A Palestinian family reacts after Israeli bulldozers demolished their home in the Arab East Jerusalem neighborhood of Beit Hanina, Feb. 5, 2013. (AHMAD GHARABLI/AFP/GETTY IMAGES)
Newly elected Israeli Knesset member Yair Lapid (l), leader of the Yesh Atid party, speaks to Naftali Bennett, head of the hard-line national religious party the Jewish Home, during a Feb. 5 reception in Jerusalem marking the opening of the 19th Knesset. (URIEL SINAI/GETTY IMAGES)
Richard Curtiss at work in his Washington Report office. (STAFF PHOTO D. HANLEY)
Then-Vice President Dick Cheney (l) and Likud chairman Benyamin Netanyahu, out of office at the time and serving as the official Israeli opposition leader, at a March 23, 2008 breakfast meeting at the King David Hotel in Jerusalem. (PAUL J. RICHARDS/AFP/GETTY IMAGES)
Philippine President Benigno Aquino III (r) shares candies with Moro Islamic Liberation Front (MILF) chief Murad Ebrahim during a Feb. 11 visit to the rebels’ stronghold in Sultan Kudarat on the island of Mindanao. (KARLOS MANLUPIG/AFP/GETTY IMAGES)
Emad Burnat views his five broken cameras in his documentary of the same name. (PHOTO COURTESY KINO LORBER)
Washington Report, July 11, 1983, Page 8
Paul Findley, throughout his career as a Republican member of Congress, was frequently on the cutting edge of controversial issues. He called for the "normalization" of U.S. relations with the People's Republic of China long before the idea was generally acceptable to the American public or to any American Administration. During the early days of the civil rights debate, he moved way out in front of his own party leadership in advocating legislation. He was also one of a small but hardy band of believers in the federal union of the U.S. and the North Atlantic democracies—and introduced a bill in Congress towards that end. But none of the positions he took on such issues ever came close to doing him in. What finally ended his 21 years on Capitol Hill was his willingness over the years to speak his mind on Middle East issues—but in ways which did not please the pro-Israel lobby in this country.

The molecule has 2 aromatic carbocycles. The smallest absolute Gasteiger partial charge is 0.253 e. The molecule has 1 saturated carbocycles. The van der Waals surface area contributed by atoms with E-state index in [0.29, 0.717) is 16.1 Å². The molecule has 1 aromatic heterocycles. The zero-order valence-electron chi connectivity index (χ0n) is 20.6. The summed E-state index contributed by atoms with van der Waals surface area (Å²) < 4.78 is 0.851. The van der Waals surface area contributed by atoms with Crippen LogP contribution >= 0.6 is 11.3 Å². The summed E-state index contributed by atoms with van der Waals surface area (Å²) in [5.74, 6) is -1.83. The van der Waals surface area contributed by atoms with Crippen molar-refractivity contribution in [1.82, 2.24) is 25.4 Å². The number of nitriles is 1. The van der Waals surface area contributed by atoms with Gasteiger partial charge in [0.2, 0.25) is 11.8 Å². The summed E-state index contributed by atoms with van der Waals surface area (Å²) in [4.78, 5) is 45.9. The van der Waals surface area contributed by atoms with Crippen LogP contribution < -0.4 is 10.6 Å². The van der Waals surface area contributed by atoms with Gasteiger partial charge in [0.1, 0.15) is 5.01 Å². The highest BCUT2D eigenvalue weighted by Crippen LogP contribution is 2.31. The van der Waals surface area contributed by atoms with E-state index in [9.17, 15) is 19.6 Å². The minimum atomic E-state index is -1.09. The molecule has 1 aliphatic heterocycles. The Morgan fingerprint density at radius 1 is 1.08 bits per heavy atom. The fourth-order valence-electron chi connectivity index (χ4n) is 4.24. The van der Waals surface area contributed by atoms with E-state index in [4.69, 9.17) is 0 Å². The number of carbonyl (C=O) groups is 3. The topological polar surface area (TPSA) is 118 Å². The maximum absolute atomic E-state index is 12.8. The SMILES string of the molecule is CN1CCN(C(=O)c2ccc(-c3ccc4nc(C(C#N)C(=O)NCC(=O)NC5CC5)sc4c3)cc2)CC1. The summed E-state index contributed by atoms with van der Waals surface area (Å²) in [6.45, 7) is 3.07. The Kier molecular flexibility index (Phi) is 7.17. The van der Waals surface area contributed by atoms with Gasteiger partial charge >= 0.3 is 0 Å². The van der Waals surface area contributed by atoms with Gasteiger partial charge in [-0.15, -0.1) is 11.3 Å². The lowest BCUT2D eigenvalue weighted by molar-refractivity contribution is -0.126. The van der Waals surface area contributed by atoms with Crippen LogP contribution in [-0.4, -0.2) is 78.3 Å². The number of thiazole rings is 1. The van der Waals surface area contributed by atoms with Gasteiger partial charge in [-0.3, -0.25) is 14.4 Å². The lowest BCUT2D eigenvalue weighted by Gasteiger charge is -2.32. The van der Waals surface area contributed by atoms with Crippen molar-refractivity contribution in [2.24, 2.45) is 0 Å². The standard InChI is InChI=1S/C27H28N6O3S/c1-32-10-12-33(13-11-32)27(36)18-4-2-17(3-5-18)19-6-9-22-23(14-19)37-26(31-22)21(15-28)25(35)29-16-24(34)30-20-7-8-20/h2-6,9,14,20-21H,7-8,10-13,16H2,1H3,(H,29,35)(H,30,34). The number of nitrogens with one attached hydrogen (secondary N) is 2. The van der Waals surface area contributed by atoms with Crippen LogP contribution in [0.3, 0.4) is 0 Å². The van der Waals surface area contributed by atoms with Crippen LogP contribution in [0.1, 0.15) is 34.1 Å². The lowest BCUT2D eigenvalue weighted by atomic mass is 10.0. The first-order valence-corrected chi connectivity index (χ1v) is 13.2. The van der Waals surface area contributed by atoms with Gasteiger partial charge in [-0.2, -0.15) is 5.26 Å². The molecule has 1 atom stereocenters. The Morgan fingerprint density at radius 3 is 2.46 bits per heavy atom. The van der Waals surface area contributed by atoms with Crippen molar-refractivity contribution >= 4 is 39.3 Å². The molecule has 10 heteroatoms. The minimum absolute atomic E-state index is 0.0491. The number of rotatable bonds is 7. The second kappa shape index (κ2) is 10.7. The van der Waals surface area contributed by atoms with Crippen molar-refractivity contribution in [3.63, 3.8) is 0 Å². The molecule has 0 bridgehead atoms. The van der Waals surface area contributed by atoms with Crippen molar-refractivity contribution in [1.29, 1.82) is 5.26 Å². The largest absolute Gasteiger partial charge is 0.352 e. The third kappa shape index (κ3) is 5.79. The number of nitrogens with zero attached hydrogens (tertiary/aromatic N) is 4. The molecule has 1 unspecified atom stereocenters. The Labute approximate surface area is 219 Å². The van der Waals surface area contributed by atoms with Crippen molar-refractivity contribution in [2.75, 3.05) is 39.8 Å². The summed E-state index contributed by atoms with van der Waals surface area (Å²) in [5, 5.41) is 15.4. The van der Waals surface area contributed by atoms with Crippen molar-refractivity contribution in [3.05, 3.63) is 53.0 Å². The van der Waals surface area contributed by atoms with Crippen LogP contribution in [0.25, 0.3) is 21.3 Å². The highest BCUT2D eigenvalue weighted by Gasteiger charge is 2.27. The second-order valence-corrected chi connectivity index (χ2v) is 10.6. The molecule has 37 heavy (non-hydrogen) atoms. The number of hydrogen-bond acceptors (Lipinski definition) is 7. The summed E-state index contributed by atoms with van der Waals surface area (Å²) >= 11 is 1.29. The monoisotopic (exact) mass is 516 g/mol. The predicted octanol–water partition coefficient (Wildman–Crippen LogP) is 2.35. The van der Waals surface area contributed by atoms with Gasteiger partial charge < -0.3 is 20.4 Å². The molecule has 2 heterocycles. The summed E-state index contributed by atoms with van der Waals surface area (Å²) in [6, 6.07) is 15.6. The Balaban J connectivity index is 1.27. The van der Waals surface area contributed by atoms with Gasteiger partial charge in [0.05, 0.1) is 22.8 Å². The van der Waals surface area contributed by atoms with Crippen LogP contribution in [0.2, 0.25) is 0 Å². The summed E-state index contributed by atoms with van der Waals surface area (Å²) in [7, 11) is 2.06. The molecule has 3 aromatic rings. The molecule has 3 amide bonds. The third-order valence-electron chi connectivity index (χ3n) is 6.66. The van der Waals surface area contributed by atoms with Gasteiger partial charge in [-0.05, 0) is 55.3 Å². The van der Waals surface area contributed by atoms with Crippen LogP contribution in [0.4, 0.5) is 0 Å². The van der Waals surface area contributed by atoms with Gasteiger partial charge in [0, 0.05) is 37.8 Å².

Mr. Findley acknowledges that opposition from the lobby was far from being the sole cause of his failure to win his bid for re-election last fall. The major factor was the "re-districting" by the state of Illinois of his constituency, which took away from him the area where he had been born and went to school, and replaced it with a heavily Democratic industrialized district with a high rate of unemployment—at a time when Republicans were being blamed for the recession.
Tipping the Scales
"Despite everything, it was a close race," he says. "And the lobbying effort was enough to tip the scales against me. I think that without it, I could have won."
The root of the lobby's campaign against Mr. Findley—who had long advocated U.S. negotiations with the PLO and the use of aid as leverage against Israel—was the raising of huge sums of money for his opponent. "I have a print-out of all the political action committees which have been formed throughout the U.S., mainly by Jewish Americans, for the purpose of supporting pro-Israel candidates—and there was not a single one of these committees which did not provide funds for my challenger. This gave him the resources to run an extremely effective campaign—resources which were far greater than what I had available."